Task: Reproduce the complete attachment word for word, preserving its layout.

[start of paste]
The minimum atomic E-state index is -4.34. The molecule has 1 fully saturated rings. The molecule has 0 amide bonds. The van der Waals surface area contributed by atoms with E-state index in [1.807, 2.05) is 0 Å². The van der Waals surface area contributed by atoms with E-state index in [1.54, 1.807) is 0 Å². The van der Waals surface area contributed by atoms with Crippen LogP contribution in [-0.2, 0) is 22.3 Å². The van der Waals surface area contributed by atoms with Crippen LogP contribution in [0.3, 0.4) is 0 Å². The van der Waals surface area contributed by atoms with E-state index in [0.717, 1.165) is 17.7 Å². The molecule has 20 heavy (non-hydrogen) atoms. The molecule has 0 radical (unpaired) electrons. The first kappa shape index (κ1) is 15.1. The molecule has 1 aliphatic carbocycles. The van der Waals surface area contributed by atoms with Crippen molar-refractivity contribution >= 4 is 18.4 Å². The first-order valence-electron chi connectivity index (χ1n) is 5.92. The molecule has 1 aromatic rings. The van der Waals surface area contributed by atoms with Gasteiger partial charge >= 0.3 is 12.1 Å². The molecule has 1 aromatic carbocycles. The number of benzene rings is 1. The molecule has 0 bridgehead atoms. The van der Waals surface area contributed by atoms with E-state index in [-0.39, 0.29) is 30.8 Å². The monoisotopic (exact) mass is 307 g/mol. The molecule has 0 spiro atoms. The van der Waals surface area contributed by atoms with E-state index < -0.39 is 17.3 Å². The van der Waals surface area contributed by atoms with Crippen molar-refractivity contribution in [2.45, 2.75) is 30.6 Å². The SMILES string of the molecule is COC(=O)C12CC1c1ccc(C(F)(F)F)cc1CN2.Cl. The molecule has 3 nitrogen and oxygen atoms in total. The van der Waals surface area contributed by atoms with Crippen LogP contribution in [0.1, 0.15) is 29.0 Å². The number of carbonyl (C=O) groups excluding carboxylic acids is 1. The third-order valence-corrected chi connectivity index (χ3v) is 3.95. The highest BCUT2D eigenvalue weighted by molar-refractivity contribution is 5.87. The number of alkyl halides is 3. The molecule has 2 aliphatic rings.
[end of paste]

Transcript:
The minimum atomic E-state index is -4.34. The molecule has 1 fully saturated rings. The molecule has 0 amide bonds. The van der Waals surface area contributed by atoms with E-state index in [1.807, 2.05) is 0 Å². The van der Waals surface area contributed by atoms with E-state index in [1.54, 1.807) is 0 Å². The van der Waals surface area contributed by atoms with Crippen LogP contribution in [-0.2, 0) is 22.3 Å². The van der Waals surface area contributed by atoms with Crippen LogP contribution in [0.3, 0.4) is 0 Å². The van der Waals surface area contributed by atoms with E-state index in [0.717, 1.165) is 17.7 Å². The molecule has 20 heavy (non-hydrogen) atoms. The molecule has 0 radical (unpaired) electrons. The first kappa shape index (κ1) is 15.1. The molecule has 1 aliphatic carbocycles. The van der Waals surface area contributed by atoms with Crippen molar-refractivity contribution >= 4 is 18.4 Å². The first-order valence-electron chi connectivity index (χ1n) is 5.92. The molecule has 1 aromatic rings. The van der Waals surface area contributed by atoms with Gasteiger partial charge >= 0.3 is 12.1 Å². The molecule has 1 aromatic carbocycles. The number of benzene rings is 1. The molecule has 0 bridgehead atoms. The van der Waals surface area contributed by atoms with E-state index in [-0.39, 0.29) is 30.8 Å². The monoisotopic (exact) mass is 307 g/mol. The molecule has 0 spiro atoms. The van der Waals surface area contributed by atoms with E-state index < -0.39 is 17.3 Å². The van der Waals surface area contributed by atoms with Crippen molar-refractivity contribution in [2.45, 2.75) is 30.6 Å². The SMILES string of the molecule is COC(=O)C12CC1c1ccc(C(F)(F)F)cc1CN2.Cl. The molecule has 3 nitrogen and oxygen atoms in total. The van der Waals surface area contributed by atoms with Crippen LogP contribution in [0.1, 0.15) is 29.0 Å². The number of carbonyl (C=O) groups excluding carboxylic acids is 1. The third-order valence-corrected chi connectivity index (χ3v) is 3.95. The highest BCUT2D eigenvalue weighted by molar-refractivity contribution is 5.87. The number of alkyl halides is 3. The molecule has 2 aliphatic rings.